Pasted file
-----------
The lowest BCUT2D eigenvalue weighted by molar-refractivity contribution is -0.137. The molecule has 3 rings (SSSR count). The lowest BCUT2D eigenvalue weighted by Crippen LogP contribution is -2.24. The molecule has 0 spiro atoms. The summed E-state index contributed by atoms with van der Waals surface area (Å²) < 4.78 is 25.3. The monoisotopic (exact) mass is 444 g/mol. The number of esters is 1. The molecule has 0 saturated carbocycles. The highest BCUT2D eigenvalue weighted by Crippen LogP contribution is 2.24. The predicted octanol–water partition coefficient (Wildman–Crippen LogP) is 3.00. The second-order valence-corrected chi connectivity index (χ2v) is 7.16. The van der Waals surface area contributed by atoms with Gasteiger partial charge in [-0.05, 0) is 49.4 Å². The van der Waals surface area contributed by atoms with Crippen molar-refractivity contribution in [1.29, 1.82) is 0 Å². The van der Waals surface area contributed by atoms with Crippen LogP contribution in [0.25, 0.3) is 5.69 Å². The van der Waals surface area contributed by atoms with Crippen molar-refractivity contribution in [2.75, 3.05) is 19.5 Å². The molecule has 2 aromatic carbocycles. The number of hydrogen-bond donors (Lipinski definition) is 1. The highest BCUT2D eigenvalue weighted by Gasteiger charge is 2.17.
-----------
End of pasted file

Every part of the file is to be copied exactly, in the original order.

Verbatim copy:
The lowest BCUT2D eigenvalue weighted by molar-refractivity contribution is -0.137. The molecule has 3 rings (SSSR count). The lowest BCUT2D eigenvalue weighted by Crippen LogP contribution is -2.24. The molecule has 0 spiro atoms. The summed E-state index contributed by atoms with van der Waals surface area (Å²) < 4.78 is 25.3. The monoisotopic (exact) mass is 444 g/mol. The number of esters is 1. The molecule has 0 saturated carbocycles. The highest BCUT2D eigenvalue weighted by Crippen LogP contribution is 2.24. The predicted octanol–water partition coefficient (Wildman–Crippen LogP) is 3.00. The second-order valence-corrected chi connectivity index (χ2v) is 7.16. The van der Waals surface area contributed by atoms with Gasteiger partial charge in [-0.05, 0) is 49.4 Å². The van der Waals surface area contributed by atoms with Crippen molar-refractivity contribution in [1.29, 1.82) is 0 Å². The van der Waals surface area contributed by atoms with Crippen LogP contribution in [0.25, 0.3) is 5.69 Å². The van der Waals surface area contributed by atoms with Crippen molar-refractivity contribution in [2.75, 3.05) is 19.5 Å². The molecule has 2 aromatic carbocycles. The number of hydrogen-bond donors (Lipinski definition) is 1. The highest BCUT2D eigenvalue weighted by Gasteiger charge is 2.17.